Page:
• Home
  • News Center
  • FTC - Extra! Extra! Count on Scammers and Schemers to Follow the News

FTC - Extra! Extra! Count on Scammers and Schemers to Follow the News

2/1/2008

Bookmark & Share
  • MySpace
  • Digg
  • Delicious
  • StumbleUpon

 FTC LogoThis information is provided under a cooperative agreement between the Better Business Bureau and the U. S. Federal Trade Commission (FTC), which has prepared this information.

FTC Consumer Alert

Extra! Extra! Count on Scammers and Schemers to Follow the News

If it’s in the news today, it’s likely to be in a scammer’s bag of tricks tomorrow.

For many scam artists, following the money means following the headlines. The latest ploy plays off news reports about the government’s plan to send rebate checks to consumers. While the rebates won’t be arriving for a few months, news outlets are reporting that crooks have already begun to exploit the promise of them.

Here’s how it works: Scammers claiming to be from the Internal Revenue Service or the Social Security Administration call and say they need your information to be able to deposit your rebate directly into your account. They may ask for your checking account number, social security number, or other piece of personal information — the kind they can use to commit identity theft.

The Federal Trade Commission, the nation’s consumer protection agency, cautions consumers not to give out personal or financial information in response to an unsolicited call or email.

The IRS does not gather information for rebates by telephone. Nor does it send unsolicited e-mail to taxpayers about tax account matters. Filing a tax return is the only way to apply for a tax refund; there is no separate application form. Similarly, if you get an email out of the blue from someone claiming to be from the IRS that asks you to call a phone number or email back your personal information, forward it to phishing@irs.gov, and then delete it without clicking on any links. Clicking on a link in an unsolicited email carries risks of spyware, pagejacking, and phishing — threats that can lead to the theft of your identity. The only official IRS Web site is located at www.irs.gov.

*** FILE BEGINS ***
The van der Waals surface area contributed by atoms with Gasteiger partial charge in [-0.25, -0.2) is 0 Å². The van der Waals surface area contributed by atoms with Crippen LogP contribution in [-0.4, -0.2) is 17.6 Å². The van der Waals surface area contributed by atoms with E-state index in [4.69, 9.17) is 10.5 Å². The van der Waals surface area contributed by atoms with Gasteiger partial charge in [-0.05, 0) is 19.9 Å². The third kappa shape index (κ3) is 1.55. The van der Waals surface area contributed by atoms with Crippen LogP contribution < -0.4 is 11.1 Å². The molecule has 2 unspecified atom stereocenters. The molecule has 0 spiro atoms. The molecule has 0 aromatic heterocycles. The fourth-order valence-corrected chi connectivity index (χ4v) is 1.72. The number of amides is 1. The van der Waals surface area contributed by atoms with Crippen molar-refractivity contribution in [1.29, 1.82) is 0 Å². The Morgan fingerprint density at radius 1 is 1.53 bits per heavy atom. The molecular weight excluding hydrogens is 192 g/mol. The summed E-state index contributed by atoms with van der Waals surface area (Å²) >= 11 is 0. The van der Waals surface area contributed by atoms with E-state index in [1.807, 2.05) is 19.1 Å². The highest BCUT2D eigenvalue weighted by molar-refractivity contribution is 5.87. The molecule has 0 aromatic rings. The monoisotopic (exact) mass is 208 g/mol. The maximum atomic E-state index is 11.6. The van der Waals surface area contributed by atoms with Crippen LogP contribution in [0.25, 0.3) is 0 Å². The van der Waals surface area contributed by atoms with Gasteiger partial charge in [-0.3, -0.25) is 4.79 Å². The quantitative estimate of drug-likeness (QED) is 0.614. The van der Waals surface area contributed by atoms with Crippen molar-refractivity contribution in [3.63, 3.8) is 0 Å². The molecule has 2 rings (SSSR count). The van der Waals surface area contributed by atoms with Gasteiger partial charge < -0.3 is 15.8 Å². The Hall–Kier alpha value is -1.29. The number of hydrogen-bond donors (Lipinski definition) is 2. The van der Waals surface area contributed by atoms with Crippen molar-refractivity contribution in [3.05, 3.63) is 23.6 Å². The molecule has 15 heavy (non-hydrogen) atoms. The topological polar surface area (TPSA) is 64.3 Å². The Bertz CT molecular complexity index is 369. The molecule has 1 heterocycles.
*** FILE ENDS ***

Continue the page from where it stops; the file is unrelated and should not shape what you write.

If you get a call from someone who claims to be from the SSA and who asks for your personal information, say you’re not interested, and politely hang up. Then call the SSA’s toll-free telephone number yourself, 1-800-772-1213, to verify the reason for the contact and the caller’s identity.

If you think you’ve been scammed, file a complaint at ftc.gov or call toll-free, 1-877-FTC-HELP. If you think your identity’s been stolen, visit www.ftc.gov/idtheft or call 1-877-ID-THEFT.

The FTC works for the consumer to prevent fraudulent, deceptive, and unfair practices in the marketplace and to provide information to businesses to help them comply with the law. To file a complaint or to get free information on consumer issues, visit ftc.gov or call toll-free, 1-877-FTC-HELP (1-877-382-4357); TTY: 1-866-653-4261. The FTC enters Internet, telemarketing, identity theft, and other fraud-related complaints into Consumer Sentinel, a secure online database available to hundreds of civil and criminal law enforcement agencies in the U.S. and abroad.

February 2008

 
This information is provided under a cooperative agreement between the Better Business Bureau and the U. S. Federal Trade Commission (FTC), which has prepared this information. The FTC works to prevent fraudulent, deceptive and unfair business practices in the marketplace and to provide information to help consumers spot, stop, and avoid these practices. To learn more about the FTC and its services, visit www.ftc.gov or call toll-free, 1-877-FTC-HELP (1-877-382-4357); TTY: 1-866-653-4261. 
 

 

Average Rating | Rate It
Tagged under |

z